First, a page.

Josh’s work will be viewable at the following locations this summer:
- The Beltliner Diner (in the Beltline, of course!)
- Earl’s Tin Palace in Mission
- and Watchman’s Pub as well as V Burger / Buon Giorno, both on 17th Ave
Mike Hooves is a prairie artist working in illustration, animation, and film in Calgary, Alberta. Mike uses shape language, saturated colour, and gestural linework to create playful and engaging imagery that acknowledges queer aesthetics and signifiers.
Hooves’ feathery flock is roosting at the following locations:
- Hayden Block BBQ in Kensington
- Swans / the Dirty Duck in Inglewood
- Roy’s Kitchen in Mission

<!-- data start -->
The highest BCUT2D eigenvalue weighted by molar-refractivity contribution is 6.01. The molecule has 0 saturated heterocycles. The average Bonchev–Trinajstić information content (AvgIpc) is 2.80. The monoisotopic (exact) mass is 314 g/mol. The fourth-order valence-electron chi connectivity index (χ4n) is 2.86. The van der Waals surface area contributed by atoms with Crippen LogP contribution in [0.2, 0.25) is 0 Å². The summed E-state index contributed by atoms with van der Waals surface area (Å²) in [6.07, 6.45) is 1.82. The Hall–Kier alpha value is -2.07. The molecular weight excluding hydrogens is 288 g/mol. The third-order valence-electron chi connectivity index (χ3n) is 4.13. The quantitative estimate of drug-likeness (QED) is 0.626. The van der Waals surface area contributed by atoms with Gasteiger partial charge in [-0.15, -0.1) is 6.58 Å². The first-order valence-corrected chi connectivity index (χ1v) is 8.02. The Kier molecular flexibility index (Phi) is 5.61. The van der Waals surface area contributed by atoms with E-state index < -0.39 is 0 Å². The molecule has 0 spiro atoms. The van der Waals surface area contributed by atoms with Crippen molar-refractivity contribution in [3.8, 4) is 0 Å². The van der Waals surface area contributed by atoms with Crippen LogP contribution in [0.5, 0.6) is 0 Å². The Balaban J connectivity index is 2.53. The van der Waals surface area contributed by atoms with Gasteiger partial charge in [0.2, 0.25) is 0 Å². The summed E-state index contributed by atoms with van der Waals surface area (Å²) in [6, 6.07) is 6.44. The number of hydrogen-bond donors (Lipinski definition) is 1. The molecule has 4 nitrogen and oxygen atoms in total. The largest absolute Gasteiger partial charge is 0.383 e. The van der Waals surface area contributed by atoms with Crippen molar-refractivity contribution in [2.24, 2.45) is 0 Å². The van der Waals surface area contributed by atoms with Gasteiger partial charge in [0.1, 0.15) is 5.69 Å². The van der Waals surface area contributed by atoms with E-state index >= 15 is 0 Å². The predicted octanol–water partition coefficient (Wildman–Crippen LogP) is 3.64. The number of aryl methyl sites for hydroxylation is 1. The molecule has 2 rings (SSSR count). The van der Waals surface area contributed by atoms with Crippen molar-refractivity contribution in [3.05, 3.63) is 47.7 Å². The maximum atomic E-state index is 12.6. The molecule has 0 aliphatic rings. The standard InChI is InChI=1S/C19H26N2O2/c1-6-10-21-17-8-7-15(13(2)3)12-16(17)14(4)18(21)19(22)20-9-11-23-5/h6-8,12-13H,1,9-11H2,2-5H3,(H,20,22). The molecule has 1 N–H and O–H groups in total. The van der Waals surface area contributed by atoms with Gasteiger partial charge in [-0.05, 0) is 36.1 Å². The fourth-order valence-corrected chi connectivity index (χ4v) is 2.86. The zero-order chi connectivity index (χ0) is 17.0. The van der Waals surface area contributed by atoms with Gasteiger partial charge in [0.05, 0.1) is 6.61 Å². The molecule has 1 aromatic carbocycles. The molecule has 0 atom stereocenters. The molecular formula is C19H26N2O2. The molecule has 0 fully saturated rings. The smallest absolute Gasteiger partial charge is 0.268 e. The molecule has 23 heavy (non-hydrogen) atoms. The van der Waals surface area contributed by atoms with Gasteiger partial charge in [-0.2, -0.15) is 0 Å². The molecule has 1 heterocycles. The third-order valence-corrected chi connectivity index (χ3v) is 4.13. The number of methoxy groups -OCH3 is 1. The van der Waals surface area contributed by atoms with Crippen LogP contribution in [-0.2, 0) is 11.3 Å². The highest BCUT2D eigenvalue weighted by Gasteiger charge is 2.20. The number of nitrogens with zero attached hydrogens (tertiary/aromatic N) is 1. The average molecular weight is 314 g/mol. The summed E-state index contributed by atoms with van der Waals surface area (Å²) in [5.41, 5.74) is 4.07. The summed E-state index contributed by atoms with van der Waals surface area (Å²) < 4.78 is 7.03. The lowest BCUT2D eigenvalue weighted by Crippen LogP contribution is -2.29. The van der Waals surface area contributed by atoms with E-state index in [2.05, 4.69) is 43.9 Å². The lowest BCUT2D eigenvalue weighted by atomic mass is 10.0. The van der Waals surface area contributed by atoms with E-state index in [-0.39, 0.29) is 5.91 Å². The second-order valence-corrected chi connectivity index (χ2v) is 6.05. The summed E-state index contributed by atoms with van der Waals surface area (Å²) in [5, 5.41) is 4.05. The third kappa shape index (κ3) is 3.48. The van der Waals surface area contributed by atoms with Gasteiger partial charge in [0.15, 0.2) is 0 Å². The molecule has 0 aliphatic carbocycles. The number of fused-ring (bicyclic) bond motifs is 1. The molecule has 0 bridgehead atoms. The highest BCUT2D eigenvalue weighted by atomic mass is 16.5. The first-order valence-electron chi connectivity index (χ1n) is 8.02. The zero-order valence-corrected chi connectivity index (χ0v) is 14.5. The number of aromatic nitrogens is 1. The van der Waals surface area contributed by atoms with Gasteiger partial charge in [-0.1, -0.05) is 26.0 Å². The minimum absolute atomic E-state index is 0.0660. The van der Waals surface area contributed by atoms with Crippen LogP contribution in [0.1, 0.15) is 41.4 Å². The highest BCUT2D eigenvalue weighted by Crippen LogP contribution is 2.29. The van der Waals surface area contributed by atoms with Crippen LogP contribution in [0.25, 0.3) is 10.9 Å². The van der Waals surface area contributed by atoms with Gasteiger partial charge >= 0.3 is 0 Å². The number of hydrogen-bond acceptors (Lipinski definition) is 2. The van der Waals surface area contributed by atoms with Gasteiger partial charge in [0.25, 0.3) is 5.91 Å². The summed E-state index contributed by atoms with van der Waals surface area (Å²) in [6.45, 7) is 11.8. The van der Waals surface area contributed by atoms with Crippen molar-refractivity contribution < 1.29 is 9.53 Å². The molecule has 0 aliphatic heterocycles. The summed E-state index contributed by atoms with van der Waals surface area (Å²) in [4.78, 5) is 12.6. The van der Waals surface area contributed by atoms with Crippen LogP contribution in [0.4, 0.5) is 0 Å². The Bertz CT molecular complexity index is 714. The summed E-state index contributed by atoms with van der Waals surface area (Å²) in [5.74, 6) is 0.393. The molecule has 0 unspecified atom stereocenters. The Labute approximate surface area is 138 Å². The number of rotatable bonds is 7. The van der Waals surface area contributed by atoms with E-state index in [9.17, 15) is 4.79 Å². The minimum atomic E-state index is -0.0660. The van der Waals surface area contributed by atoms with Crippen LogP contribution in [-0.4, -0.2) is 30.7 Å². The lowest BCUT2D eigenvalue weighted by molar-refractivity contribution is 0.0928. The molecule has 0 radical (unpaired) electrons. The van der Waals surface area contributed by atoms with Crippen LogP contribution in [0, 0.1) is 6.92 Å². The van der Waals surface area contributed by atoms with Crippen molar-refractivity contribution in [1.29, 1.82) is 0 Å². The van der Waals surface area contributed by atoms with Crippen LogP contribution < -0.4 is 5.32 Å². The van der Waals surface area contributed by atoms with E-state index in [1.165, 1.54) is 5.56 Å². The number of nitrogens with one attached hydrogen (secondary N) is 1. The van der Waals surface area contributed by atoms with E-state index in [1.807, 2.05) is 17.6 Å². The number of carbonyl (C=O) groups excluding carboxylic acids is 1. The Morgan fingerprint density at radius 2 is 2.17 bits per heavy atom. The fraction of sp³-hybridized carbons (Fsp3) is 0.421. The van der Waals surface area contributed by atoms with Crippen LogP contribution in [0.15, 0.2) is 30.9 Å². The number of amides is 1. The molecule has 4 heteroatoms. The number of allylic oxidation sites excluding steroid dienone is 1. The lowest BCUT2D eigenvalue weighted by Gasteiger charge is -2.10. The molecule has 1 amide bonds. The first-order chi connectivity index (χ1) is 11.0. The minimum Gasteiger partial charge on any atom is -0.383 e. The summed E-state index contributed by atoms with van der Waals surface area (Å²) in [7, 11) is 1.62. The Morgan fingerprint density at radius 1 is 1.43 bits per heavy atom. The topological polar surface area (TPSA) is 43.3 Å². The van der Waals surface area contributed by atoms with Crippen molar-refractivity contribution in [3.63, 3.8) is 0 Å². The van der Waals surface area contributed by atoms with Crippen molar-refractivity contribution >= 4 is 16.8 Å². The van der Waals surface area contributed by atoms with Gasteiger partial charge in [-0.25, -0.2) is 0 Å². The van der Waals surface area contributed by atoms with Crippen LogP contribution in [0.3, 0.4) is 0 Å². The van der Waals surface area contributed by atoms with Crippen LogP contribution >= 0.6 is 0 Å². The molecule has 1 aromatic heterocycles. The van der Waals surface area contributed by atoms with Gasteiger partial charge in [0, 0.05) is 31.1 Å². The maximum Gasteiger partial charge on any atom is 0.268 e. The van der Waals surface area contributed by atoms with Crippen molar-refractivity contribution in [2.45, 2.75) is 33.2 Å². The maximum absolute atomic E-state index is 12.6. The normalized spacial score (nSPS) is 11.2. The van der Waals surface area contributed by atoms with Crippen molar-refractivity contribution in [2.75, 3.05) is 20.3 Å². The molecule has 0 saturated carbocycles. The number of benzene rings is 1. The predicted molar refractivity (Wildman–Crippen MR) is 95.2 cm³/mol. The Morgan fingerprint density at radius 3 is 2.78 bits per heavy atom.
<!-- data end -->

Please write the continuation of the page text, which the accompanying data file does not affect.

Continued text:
- and the Coup and Pigeonhole, both on 17th Ave
Ryan M. Thunder Fairweather is a Calgary-based artist going by the tag Strawberry Milk, a name that personifies his supercute approach to character design. Primarily a hot glass artist who co-founded the award-winning studio, Bee Kingdom, in 2005, Fairweather has brought his colourful characters to life using blown glass, digital illustration, inflatable fabric, and now, for the first time ever, paint! He’s been published in design books and magazines, and he’s exhibited in galleries and museums in cities including Athens, new York, Monterrey, Cheong-ju, Winnipeg, the Glenbow Museum in Calgary, the Pergamon Museum in Berlin, and was a featured artist at the 2012 Pictoplasma Character Festival in Berlin. You can follow Strawberry Milk on Instagram @strawberrymilkland.
Grab yourself a tall glass of Strawberry Milk at these Calgary staples:
- Greta Bar in the Beltline
- Rio Bar and Grill downtown
- The Eden / Brewcade in Inglewood
- Vin Room in Mission
- Lulu Bar on 17th Ave